For some nameplates, alternatives to hybrids are selling well, even in today’s credit-challenged economic environment. For example, non-hybrid Hondas are still strong sellers, such as regular Civics, Accords and CRVs. “They get really good gas mileage to begin with,” says Greg Conner, financial director of Prime Honda in Newton Corner, Mass. “Anyone who wants the hybrid version is interested in being environmentally conscious and is not as interested in fuel economy.”

It’s hard to talk someone out of that.

Cashing In: Tom Kontos on Liquidity & Depressed Values

At a time when cash is king, it’s more important than ever for everyone carrying used-vehicle inventories—manufacturers, captive and non-captive automotive finance companies, banks, commercial fleet management companies and dealers—to take advantage of the auction industry’s ability to generate liquidity. Auctions have the unique capacity for creating cash quickly through the robust, competitive bidding process this industry fosters both in the lanes and online. And let’s not forget the impact the auction industry has on the Big Three and its captive finance arms. Auctions play an important role in creating liquidity for these companies by remarketing its used, program, off-lease, repo and company vehicles. The remarketing of these used units, which is a regular part of the domestic manufacturers’ operations, can be accelerated as cash needs dictate.

On a daily basis, the auction industry establishes resale values for thousands of vehicles. Consignors are at liberty to sell or refuse to sell at these established values. Dealers also have other options—they can return offered vehicles to their stores and mark them down for retail sale. But most consignors are just delaying the inevitable by “no-sale-ing” their units. Moreover, they are also denying themselves of needed liquidity to fund their front-end lending operations or even of needed capital for their businesses.

While many may be thinking now is the wrong time to be selling used-vehicles due to the record wholesale price decline in October, the current need to generate cash may be more important than obtaining maximum vehicle values. This is especially the case at a time when auto asset-backed securities markets have collapsed and other sources of capital are severely restricted.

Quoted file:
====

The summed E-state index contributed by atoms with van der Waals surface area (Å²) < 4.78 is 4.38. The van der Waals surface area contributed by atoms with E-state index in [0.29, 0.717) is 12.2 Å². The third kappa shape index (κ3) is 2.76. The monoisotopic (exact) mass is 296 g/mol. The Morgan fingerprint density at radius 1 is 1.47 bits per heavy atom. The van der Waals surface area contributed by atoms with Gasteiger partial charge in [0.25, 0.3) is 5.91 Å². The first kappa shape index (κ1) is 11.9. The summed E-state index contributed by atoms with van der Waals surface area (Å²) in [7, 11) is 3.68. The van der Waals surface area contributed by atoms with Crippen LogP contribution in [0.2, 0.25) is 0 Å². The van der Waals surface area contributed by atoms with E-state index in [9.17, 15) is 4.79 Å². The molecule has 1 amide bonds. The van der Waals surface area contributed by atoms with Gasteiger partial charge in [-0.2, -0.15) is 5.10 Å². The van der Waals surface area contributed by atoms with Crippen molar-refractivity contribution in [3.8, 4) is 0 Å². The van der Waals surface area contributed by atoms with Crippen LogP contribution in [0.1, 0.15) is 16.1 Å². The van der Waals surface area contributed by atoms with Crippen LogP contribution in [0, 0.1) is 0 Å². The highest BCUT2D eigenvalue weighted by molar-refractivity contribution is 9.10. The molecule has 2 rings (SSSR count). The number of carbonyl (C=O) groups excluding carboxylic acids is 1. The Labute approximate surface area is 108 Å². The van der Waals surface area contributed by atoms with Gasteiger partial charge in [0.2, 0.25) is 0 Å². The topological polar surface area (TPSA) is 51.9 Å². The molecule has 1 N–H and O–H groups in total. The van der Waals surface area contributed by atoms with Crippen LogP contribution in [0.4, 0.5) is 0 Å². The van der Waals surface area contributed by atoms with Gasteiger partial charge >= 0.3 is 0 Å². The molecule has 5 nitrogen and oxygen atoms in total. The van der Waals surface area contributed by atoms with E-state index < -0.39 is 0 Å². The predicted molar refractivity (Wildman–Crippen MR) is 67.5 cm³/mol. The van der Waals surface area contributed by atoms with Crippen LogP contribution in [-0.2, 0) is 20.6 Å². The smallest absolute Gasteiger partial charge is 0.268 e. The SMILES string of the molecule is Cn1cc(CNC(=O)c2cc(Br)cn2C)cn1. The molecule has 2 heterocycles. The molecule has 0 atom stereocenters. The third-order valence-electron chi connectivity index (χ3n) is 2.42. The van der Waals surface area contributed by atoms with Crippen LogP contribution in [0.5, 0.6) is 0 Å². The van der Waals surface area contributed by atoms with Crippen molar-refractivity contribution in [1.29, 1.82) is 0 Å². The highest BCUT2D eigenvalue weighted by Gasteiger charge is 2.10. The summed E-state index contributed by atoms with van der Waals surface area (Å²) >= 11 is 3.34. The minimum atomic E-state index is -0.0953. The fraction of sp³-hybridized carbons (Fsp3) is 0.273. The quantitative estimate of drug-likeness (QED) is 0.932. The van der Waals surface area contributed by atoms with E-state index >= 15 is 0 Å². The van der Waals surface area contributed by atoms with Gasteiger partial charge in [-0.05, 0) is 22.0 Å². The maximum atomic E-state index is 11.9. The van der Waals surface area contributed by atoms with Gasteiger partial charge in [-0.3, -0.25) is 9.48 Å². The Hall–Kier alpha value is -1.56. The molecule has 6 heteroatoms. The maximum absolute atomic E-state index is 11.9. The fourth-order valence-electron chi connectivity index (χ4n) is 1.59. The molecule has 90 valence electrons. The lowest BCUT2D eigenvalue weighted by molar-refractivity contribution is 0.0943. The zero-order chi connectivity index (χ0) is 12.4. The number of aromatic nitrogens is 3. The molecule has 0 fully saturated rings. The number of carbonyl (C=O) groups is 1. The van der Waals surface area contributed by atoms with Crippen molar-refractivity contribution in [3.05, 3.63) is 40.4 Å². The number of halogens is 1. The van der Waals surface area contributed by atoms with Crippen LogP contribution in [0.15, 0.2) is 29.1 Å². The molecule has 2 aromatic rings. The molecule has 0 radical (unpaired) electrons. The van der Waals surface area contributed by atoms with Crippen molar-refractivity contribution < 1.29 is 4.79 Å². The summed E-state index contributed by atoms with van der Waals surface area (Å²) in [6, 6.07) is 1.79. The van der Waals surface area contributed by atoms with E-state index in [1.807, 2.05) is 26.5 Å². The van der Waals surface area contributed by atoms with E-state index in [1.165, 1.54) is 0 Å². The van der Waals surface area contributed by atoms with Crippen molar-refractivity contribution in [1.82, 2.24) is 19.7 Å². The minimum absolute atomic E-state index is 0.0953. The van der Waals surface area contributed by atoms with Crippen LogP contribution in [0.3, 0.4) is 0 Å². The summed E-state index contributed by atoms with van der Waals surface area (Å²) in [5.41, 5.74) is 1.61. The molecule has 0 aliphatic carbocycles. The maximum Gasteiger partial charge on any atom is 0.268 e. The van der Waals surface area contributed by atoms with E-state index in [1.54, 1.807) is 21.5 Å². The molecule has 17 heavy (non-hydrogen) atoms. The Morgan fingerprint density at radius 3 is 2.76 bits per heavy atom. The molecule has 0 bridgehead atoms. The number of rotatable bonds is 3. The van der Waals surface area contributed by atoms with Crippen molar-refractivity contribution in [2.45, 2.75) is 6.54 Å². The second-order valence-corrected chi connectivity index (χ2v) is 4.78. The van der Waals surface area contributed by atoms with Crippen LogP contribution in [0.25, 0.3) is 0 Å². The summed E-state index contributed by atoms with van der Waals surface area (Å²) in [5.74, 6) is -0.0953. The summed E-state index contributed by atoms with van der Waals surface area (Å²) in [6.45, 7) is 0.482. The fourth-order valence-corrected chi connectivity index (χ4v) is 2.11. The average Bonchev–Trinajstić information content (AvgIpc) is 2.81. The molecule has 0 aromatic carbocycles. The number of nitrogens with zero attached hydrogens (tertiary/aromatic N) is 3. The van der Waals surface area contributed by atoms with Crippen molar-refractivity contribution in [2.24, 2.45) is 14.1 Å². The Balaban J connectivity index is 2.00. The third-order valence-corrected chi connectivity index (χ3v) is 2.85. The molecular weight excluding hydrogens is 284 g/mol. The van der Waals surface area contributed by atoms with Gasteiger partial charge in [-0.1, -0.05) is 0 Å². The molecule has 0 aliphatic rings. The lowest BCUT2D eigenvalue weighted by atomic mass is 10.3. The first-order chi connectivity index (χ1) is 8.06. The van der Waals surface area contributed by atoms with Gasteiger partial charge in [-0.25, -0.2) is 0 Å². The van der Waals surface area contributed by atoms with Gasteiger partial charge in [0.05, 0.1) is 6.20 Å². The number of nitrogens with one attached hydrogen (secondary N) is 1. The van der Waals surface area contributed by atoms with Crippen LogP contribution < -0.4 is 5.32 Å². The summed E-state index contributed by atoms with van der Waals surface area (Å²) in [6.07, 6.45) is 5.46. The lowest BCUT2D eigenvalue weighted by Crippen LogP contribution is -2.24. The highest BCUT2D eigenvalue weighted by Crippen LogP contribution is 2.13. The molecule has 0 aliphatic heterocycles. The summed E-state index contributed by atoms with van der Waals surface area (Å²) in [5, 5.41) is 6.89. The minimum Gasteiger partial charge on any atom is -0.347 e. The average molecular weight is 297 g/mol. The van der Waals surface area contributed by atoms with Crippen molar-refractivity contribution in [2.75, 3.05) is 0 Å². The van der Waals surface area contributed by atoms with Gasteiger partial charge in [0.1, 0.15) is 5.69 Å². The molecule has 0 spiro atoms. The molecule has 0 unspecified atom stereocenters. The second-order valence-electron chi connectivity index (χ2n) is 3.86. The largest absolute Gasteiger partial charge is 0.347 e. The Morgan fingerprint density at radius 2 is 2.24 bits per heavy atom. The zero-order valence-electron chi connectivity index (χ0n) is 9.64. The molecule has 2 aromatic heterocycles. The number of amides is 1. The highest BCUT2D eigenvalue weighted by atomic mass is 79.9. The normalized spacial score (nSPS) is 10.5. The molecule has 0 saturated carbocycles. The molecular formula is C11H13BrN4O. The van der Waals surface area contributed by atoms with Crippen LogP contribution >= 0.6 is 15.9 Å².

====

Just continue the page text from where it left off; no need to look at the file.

Moreover, not all segments of the wholesale market are experiencing weak demand. For example, demand for many of the sub-prime repossessed units — which tend to be older, rougher and, as a result, less-expensive — is relatively high at auction right now. This may be attributed to two things: the preference of some dealers to conserve floorplan capital, and the relative success retailers in the buy-here-pay-here space are having. The latter are often perceived as “lenders of last resort” for the credit-challenged car-buying public. Also, older units are in shorter supply at auction. This is because franchised dealers are holding on to trade-ins that they would have previously wholesaled. This is done in an attempt to retail these units for the attractive grosses they generate.

Often, sub-prime financing companies that have to satisfy certain covenants with sources of capital are basing sales strategies on liquidity considerations rather than retention considerations. As previously stated, this may be an appropriate and commendable strategy to provide “front-end” liquidity for retail lending. Dealers may also find it best to liquidate aged or unwanted used-vehicle inventory to generate cash in order to weather potential economic storms.

So at a time when the government, the financial community and the automotive industry are all seeking ways to inject liquidity into the market, the auction industry represents a ready source of cash from ample volumes of used-vehicles.

Wholesale market values may be depressed at present, but there are pockets of healthy demand for certain types of used-vehicles and auction companies can advise remarketer of those opportunities. In these unprecedented times, the need to create liquidity may ultimately supersede the desire for price maximization.

Tom Kontos is Executive Vice President of Customer Strategies and Analytics at ADESA, Inc.